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“Hablar de corrupcion es tocar a Mexico en el corazón,” my mentor said. “Be careful.”
Tocar. Transitive verb meaning: to touch, to feel, to play, to have to do something, to ring, to sound, to touch on, to strike, to be one’s turn, and in some sense it has no direct translation.
I recently began writing reviews of exhibitions in Mexico City for an English-speaking audience. Quickly I started feeling like a remedial parakeet raised on a 24-hour news cycle. Almost every article I write seems to invoke questions of corruption, impunity, violence, or insecurity. Whether talking about a performance artist visiting from Spain, an established Mexican video-art pioneer, emerging artists, or even Michelangelo and Da Vinci retrospectives, there always seems to be a salient reason to somewhere reference rampant political corruption as context.
Every week another story breaks: the President’s house, the Finance Minister’s house, the former Mayor of Mexico City’s house, a friend-of-a-friend disappeared, the missing 43 Ayotzinapa students, more mass graves, the Tlatlaya massacre, Chapo’s escape, the Navarte murders, another friend-of-a-friend murdered, the guards with AK-47’s play-fighting with machetes next door – all this within the last year.
Fordlandia: Melanie Smith
August 8 – September 13, 2015
Bajio 231, Colonia Roma, Cuauhtemoc 06760 DF, Mexico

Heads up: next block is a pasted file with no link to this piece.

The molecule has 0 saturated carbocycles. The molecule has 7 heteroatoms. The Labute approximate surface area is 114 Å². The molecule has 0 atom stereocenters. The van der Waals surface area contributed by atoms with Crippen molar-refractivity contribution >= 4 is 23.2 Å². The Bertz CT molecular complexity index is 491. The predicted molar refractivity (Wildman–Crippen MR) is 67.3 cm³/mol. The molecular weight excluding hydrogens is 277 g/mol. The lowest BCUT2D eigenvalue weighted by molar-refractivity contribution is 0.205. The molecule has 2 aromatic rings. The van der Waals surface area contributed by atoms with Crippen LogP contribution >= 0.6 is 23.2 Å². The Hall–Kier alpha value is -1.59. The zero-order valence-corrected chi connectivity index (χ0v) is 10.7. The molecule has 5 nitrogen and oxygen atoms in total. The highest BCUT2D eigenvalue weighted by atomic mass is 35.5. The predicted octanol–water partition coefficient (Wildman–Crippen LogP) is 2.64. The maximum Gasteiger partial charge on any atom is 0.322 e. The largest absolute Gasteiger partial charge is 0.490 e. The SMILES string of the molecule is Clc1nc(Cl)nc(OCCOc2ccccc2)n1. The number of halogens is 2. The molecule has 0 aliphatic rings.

Descriptions of Fordlandia—Henry Ford’s ill-fated urban development and rubber plantation of the same name, built in 1928 in Brazil’s Amazonian rainforest—sound alternately surreal, hilarious, and completely miserable.
Willed into existence by sheer force of industrialist conviction, and funded by US greenbacks, Fordlandia was a disaster to the tune of $20 million dollars. This speculative venture was representative of a man obsessed with imposing his philosophies on his employees, even in their homes. Unsurprising for a man who employed a secret moral police to investigate his employees’ personal habits, he tried to control his Brazilian workforce by forbidding drink, tobacco, and women in Fordlandia. He made the Brazilian workers eat unfamiliar American foods, enforced an American 9-to-5 factory work schedule incompatible with a tropical climate, provided English romantic poetry readings, and built Midwestern-suburban style homes for the Amazonian workers. They even installed front lawns and a golf course in the Amazon!